Guernsey Deputy Mary Lowe, President of the Committee for Home Affairs, has reassured islanders firm plans are in place if a nuclear incident was to occur near the island.
It follows a non nuclear emergency last week at the French power plant at Flamanville. An explosion at the site caused great concern among islanders.
In response the Deputy has released the following statement:
In terms of plans in place if there were to be a legitimate nuclear incident, we would receive information very early on from our French colleagues as per our current Memorandum of Understanding.
In such an event, the States of Guernsey has an established plan of actions that would be immediately carried out. These include the formation of a Strategic Coordinating Group, supported by the Radiation Advisory Group, to consider the implications and required response.
Further support would be offered by bodies such as RIMNET (Radiation Incident Monitoring Network) and Public Health England to assist in decision making. Additionally, we would if necessary be able to draw on direct UK assistance through the NAIR (National Arrangements for Incidents Involving Radiation) Scheme.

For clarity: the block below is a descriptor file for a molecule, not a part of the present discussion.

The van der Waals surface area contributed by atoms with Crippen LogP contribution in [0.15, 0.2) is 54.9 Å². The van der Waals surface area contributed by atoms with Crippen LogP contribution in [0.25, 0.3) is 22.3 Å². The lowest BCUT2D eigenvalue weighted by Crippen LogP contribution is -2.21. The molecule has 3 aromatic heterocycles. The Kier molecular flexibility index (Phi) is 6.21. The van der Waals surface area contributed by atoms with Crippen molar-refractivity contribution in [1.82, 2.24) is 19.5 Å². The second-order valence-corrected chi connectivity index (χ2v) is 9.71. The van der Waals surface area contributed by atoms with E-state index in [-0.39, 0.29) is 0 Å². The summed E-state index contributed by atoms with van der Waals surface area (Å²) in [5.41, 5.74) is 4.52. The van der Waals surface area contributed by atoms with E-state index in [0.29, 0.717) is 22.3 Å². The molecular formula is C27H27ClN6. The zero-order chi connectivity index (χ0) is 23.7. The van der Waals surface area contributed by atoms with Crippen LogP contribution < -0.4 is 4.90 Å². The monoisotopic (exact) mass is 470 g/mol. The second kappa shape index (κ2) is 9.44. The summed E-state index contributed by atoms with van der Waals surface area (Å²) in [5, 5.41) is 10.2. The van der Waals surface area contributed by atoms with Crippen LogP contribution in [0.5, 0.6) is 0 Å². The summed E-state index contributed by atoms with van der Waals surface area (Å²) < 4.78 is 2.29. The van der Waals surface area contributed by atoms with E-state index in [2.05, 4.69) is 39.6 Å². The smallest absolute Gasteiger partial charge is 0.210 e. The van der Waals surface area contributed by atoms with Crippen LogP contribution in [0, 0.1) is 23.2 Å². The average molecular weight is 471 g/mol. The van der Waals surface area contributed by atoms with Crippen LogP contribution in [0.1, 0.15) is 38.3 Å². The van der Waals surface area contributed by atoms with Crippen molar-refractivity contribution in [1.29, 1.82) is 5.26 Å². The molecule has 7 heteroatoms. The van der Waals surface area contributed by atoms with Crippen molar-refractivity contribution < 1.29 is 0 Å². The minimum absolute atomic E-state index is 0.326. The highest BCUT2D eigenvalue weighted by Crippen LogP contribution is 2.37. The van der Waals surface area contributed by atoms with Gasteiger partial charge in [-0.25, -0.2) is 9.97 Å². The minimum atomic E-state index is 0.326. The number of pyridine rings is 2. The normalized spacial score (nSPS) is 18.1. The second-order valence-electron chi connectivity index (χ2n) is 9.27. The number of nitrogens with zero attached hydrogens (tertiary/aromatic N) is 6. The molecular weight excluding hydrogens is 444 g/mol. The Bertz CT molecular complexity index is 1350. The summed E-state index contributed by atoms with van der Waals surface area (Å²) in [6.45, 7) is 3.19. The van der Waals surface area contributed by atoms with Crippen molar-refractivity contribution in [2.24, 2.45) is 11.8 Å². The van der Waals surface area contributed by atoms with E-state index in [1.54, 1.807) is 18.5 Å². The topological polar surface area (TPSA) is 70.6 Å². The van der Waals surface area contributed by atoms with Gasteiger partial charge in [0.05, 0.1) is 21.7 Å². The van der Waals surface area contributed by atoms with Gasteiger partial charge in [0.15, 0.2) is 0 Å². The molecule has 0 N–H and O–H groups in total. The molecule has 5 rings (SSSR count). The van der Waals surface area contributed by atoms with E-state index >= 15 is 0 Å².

From a communications perspective, if the situation required immediate notification to all residents we have access to a critical communications programme that would allow us to text every mobile in the Bailiwick. This technology would also be able to call every landline and mobile and issue an automated voice message. This action would be carried out via the Joint Emergency Services Control Centre. Please note that, due to data protection legislation, the States of Guernsey would be authorised to utilise this technology in this way only if there was a critical incident.
Jersey Met issued the notice, after one of its seismometers picked up an earthquake in the English Channel, of 2.6 magnitude.
The fire at the Flamanville plant was "immediately" brought under control and there was no radiation leak or injuries, operator EDF said.
The blast occurred at 10am French time in a machine room and sent smoke into the air above one of the reactors at the site.